How to Pick a Ripe Melon


Telling when a melon is ready to be harvested can be a challenge, or it may be quite easy. It all depends on
which type of melon we are considering. Let’s start with the easy one.

Muskmelons are one of those crops that tell you when they are ready to be picked. This can help you not only harvest melons at the correct time but also help you choose good melons when shopping. As a melon ripens, a layer of cells around the stem softens so the melon detaches easily from the vine. This is called “slipping” and will leave a dish-shaped scar at the point of stem attachment. Therefore, when harvesting melons, put a little pressure where the vine attaches to the fruit. If ripe, it will release or “slip.” When choosing a melon from those that have already been harvested, look for a clean, dish-shaped scar. Also, ripe melons have a pleasant, musky aroma if the melons are at room temperature (not refrigerated).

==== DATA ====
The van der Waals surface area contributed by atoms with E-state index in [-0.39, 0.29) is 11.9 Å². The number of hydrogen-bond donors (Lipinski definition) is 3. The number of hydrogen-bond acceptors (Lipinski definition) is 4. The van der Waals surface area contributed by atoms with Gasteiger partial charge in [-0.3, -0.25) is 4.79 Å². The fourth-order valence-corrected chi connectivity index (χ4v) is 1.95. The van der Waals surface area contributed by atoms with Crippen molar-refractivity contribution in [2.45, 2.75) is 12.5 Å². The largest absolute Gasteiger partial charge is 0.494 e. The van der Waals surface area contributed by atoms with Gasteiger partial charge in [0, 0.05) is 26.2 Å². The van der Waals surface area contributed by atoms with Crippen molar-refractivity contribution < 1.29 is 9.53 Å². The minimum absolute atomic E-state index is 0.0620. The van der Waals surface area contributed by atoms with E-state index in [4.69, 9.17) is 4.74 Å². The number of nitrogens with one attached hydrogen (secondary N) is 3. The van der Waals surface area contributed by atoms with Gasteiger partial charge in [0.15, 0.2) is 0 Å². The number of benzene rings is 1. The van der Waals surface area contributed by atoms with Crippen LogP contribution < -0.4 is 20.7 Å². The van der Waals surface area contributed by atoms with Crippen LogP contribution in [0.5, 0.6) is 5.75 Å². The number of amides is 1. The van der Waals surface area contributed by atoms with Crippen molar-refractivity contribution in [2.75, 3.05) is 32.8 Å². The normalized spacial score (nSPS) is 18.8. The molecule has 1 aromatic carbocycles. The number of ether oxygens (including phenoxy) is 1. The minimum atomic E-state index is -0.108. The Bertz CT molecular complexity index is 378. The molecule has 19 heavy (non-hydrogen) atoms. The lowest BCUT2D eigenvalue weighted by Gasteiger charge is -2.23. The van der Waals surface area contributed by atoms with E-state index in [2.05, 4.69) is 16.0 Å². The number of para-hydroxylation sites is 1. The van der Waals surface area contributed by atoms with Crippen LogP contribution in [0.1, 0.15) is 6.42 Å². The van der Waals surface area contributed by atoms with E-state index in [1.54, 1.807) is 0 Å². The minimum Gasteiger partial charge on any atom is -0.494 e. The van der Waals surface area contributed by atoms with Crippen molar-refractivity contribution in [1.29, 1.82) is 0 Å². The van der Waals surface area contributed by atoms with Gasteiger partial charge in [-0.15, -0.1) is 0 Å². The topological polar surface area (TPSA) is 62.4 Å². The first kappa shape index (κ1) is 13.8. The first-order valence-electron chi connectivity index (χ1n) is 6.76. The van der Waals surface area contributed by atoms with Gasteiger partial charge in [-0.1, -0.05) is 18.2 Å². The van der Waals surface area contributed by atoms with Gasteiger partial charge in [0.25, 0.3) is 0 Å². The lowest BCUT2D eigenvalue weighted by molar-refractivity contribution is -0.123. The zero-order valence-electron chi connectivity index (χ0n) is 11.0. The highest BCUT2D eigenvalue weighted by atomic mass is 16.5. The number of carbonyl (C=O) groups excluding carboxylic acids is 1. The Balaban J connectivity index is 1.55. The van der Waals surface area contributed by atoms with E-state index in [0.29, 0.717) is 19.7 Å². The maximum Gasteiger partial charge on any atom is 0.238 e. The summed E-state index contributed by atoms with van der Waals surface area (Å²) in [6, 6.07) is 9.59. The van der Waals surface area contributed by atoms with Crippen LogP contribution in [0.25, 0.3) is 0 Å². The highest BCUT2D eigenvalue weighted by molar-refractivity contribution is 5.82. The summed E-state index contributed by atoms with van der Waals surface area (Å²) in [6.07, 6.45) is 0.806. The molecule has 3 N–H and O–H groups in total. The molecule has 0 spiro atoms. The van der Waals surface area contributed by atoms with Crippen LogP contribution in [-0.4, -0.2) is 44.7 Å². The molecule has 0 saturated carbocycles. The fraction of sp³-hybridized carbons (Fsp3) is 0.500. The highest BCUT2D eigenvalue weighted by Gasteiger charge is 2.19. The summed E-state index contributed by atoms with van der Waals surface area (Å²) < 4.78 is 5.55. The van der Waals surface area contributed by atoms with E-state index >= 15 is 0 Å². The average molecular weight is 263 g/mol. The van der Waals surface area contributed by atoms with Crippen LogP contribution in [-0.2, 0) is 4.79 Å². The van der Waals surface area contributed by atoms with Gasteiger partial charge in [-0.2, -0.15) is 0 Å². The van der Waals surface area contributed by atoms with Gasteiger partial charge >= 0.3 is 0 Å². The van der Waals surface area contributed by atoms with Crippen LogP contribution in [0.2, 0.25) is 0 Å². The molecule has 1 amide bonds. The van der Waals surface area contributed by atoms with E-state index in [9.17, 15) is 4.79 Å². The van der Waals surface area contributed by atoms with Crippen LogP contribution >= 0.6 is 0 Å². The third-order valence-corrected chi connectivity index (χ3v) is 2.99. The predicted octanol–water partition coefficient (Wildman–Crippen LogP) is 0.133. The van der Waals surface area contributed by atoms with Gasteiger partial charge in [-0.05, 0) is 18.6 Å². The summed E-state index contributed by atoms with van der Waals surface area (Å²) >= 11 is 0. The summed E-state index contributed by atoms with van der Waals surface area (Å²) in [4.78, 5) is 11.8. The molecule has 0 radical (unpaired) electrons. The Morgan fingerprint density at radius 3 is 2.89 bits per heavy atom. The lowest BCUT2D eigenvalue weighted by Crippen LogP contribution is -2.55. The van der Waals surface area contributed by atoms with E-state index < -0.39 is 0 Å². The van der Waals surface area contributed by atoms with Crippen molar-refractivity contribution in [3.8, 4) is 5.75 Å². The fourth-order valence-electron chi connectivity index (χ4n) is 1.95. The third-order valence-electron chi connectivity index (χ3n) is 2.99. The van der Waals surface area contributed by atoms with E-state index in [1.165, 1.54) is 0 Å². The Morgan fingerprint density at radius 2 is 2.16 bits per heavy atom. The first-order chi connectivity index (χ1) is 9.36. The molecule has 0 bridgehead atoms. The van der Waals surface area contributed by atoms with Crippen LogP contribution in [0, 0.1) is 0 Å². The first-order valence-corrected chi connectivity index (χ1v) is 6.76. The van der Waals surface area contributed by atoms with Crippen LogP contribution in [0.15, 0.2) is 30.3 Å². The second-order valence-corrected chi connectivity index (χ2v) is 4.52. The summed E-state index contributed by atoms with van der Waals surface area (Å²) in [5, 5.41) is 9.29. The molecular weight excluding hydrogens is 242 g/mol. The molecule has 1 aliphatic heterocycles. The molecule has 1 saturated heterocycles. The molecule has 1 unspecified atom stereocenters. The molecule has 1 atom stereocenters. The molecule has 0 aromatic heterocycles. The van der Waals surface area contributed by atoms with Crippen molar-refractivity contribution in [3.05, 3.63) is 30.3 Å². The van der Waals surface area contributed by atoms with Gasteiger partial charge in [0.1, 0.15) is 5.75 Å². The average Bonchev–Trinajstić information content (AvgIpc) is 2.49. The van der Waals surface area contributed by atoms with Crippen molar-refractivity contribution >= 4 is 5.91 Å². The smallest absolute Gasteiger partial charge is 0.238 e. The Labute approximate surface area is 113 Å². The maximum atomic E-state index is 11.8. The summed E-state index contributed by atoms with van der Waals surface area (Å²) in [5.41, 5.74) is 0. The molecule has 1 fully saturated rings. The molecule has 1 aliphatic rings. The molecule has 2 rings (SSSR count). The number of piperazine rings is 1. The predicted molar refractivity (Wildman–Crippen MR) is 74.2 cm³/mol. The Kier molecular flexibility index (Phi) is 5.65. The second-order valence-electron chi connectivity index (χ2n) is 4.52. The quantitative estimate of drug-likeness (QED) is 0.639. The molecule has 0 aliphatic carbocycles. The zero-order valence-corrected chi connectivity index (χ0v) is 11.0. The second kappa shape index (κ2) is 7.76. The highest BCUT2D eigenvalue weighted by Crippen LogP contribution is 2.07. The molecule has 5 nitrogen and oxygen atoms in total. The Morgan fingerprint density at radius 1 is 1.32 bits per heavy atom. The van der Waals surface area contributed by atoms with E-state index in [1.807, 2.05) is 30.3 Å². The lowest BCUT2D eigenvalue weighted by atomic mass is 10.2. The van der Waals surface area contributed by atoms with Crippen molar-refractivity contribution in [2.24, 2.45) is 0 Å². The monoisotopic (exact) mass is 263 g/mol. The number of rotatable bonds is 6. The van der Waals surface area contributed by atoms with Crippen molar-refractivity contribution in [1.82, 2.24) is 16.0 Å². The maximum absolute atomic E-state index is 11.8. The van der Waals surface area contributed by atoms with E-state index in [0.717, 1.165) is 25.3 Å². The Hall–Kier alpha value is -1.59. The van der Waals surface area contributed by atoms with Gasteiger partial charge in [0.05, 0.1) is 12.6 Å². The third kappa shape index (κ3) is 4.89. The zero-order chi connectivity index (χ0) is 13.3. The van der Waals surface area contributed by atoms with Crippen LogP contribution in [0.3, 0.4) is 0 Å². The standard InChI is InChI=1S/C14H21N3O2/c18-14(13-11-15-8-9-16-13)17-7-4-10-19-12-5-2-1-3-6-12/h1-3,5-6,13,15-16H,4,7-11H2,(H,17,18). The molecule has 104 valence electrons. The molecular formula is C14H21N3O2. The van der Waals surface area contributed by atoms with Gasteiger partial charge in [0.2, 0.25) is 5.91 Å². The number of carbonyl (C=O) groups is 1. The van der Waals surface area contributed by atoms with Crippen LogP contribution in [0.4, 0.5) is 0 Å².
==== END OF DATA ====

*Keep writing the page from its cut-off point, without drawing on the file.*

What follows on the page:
Watermelons can be more difficult and growers often use several techniques to tell when to harvest.

1. Look for the tendril that attaches at the same point as the melon to dry and turn brown. On some varieties this will need to be completely dried before the watermelon is ripe, and on others it will only need to be in the process of turning brown.

2. The surface of a ripening melon develops a surface roughness (sometimes called “sugar bumps”) near the base of the fruit.

3. Ripe watermelons normally develop a yellow coloration on the “groundspot” when ripe. This is the area of the melon that contacts the ground. Honeydew melons are the most difficult to tell when ripe because they do not “slip” like muskmelons. Actually, there is one variety that does slip called Earlidew, but it is the exception to the rule. Ripe honeydew melons become soft on the flower end of the fruit. The “flower end” is the end opposite where the stem attaches. Also, honeydews should change to a light or yellowish color when ripe, but this varies with variety.

Articles reprinted from the K-State Research & Extension Horticulture Newsletter

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2 Responses to “How to Pick a Ripe Melon”

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